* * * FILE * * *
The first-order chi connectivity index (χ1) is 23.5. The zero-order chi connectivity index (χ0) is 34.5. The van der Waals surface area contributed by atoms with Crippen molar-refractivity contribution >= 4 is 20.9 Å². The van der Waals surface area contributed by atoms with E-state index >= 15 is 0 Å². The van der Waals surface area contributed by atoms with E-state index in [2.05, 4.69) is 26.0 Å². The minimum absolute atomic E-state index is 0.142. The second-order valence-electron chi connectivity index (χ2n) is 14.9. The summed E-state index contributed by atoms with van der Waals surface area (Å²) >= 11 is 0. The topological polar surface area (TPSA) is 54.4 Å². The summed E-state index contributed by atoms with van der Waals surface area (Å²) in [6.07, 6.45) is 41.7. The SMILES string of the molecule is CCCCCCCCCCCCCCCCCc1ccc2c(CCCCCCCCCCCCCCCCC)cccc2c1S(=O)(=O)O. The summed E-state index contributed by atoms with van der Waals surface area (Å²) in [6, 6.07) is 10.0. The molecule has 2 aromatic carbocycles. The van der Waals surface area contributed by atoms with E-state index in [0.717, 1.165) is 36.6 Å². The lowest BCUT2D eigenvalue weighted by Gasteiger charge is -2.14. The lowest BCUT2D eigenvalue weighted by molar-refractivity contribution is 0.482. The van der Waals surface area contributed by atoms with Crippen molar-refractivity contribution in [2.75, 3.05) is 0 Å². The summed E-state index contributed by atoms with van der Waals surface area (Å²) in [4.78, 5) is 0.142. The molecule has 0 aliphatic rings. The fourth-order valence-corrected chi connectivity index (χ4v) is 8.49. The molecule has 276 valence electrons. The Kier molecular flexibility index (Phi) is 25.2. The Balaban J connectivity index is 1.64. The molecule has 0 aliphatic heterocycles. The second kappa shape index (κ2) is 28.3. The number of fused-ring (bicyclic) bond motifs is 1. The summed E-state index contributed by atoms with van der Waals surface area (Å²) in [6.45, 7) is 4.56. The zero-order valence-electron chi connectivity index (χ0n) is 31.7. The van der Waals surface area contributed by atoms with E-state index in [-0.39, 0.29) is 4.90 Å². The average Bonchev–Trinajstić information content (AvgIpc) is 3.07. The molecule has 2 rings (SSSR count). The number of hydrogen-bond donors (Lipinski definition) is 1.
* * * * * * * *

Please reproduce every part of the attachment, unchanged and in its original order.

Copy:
The first-order chi connectivity index (χ1) is 23.5. The zero-order chi connectivity index (χ0) is 34.5. The van der Waals surface area contributed by atoms with Crippen molar-refractivity contribution >= 4 is 20.9 Å². The van der Waals surface area contributed by atoms with E-state index >= 15 is 0 Å². The van der Waals surface area contributed by atoms with E-state index in [2.05, 4.69) is 26.0 Å². The minimum absolute atomic E-state index is 0.142. The second-order valence-electron chi connectivity index (χ2n) is 14.9. The summed E-state index contributed by atoms with van der Waals surface area (Å²) >= 11 is 0. The topological polar surface area (TPSA) is 54.4 Å². The summed E-state index contributed by atoms with van der Waals surface area (Å²) in [6.07, 6.45) is 41.7. The SMILES string of the molecule is CCCCCCCCCCCCCCCCCc1ccc2c(CCCCCCCCCCCCCCCCC)cccc2c1S(=O)(=O)O. The summed E-state index contributed by atoms with van der Waals surface area (Å²) in [6, 6.07) is 10.0. The molecule has 2 aromatic carbocycles. The van der Waals surface area contributed by atoms with E-state index in [0.717, 1.165) is 36.6 Å². The lowest BCUT2D eigenvalue weighted by Gasteiger charge is -2.14. The lowest BCUT2D eigenvalue weighted by molar-refractivity contribution is 0.482. The van der Waals surface area contributed by atoms with Crippen molar-refractivity contribution in [2.75, 3.05) is 0 Å². The summed E-state index contributed by atoms with van der Waals surface area (Å²) in [4.78, 5) is 0.142. The molecule has 0 aliphatic rings. The fourth-order valence-corrected chi connectivity index (χ4v) is 8.49. The molecule has 276 valence electrons. The Kier molecular flexibility index (Phi) is 25.2. The Balaban J connectivity index is 1.64. The molecule has 0 aliphatic heterocycles. The second kappa shape index (κ2) is 28.3. The number of fused-ring (bicyclic) bond motifs is 1. The summed E-state index contributed by atoms with van der Waals surface area (Å²) in [6.45, 7) is 4.56. The zero-order valence-electron chi connectivity index (χ0n) is 31.7. The van der Waals surface area contributed by atoms with E-state index in [-0.39, 0.29) is 4.90 Å². The average Bonchev–Trinajstić information content (AvgIpc) is 3.07. The molecule has 2 rings (SSSR count). The number of hydrogen-bond donors (Lipinski definition) is 1.